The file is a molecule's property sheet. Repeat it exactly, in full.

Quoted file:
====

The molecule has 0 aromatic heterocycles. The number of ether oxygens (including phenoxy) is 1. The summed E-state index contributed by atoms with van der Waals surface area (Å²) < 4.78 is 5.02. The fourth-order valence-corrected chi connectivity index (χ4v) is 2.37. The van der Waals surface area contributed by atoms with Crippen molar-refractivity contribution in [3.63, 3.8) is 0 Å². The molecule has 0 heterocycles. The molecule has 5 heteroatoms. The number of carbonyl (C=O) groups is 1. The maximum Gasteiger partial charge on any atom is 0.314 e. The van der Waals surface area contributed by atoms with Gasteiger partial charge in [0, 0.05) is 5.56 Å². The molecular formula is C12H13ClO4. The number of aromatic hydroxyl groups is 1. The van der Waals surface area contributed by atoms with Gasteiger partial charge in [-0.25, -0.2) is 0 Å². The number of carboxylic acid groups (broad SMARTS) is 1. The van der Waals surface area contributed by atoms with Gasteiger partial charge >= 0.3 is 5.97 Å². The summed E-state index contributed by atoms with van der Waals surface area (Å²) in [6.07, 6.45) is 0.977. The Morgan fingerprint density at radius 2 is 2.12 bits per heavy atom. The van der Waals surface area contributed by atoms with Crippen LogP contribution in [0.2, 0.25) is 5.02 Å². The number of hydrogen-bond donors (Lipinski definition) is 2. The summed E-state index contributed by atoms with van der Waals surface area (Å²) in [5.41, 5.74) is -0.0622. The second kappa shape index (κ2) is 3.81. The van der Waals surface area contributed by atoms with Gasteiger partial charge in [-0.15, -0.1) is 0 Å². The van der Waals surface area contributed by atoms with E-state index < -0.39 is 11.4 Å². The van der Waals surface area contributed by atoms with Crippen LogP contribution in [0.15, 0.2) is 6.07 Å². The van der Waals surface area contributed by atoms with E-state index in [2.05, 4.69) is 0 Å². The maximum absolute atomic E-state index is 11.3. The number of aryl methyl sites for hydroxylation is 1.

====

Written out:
The molecule has 0 aromatic heterocycles. The number of ether oxygens (including phenoxy) is 1. The summed E-state index contributed by atoms with van der Waals surface area (Å²) < 4.78 is 5.02. The fourth-order valence-corrected chi connectivity index (χ4v) is 2.37. The van der Waals surface area contributed by atoms with Crippen molar-refractivity contribution in [3.63, 3.8) is 0 Å². The molecule has 0 heterocycles. The molecule has 5 heteroatoms. The number of carbonyl (C=O) groups is 1. The maximum Gasteiger partial charge on any atom is 0.314 e. The van der Waals surface area contributed by atoms with Gasteiger partial charge in [0, 0.05) is 5.56 Å². The molecular formula is C12H13ClO4. The number of aromatic hydroxyl groups is 1. The van der Waals surface area contributed by atoms with Gasteiger partial charge in [-0.25, -0.2) is 0 Å². The number of carboxylic acid groups (broad SMARTS) is 1. The van der Waals surface area contributed by atoms with Gasteiger partial charge >= 0.3 is 5.97 Å². The summed E-state index contributed by atoms with van der Waals surface area (Å²) in [6.07, 6.45) is 0.977. The Morgan fingerprint density at radius 2 is 2.12 bits per heavy atom. The van der Waals surface area contributed by atoms with Crippen LogP contribution in [0.2, 0.25) is 5.02 Å². The number of hydrogen-bond donors (Lipinski definition) is 2. The summed E-state index contributed by atoms with van der Waals surface area (Å²) in [5.41, 5.74) is -0.0622. The second kappa shape index (κ2) is 3.81. The van der Waals surface area contributed by atoms with Gasteiger partial charge in [-0.15, -0.1) is 0 Å². The van der Waals surface area contributed by atoms with E-state index < -0.39 is 11.4 Å². The van der Waals surface area contributed by atoms with Crippen LogP contribution in [0.15, 0.2) is 6.07 Å². The van der Waals surface area contributed by atoms with E-state index in [2.05, 4.69) is 0 Å². The maximum absolute atomic E-state index is 11.3. The number of aryl methyl sites for hydroxylation is 1.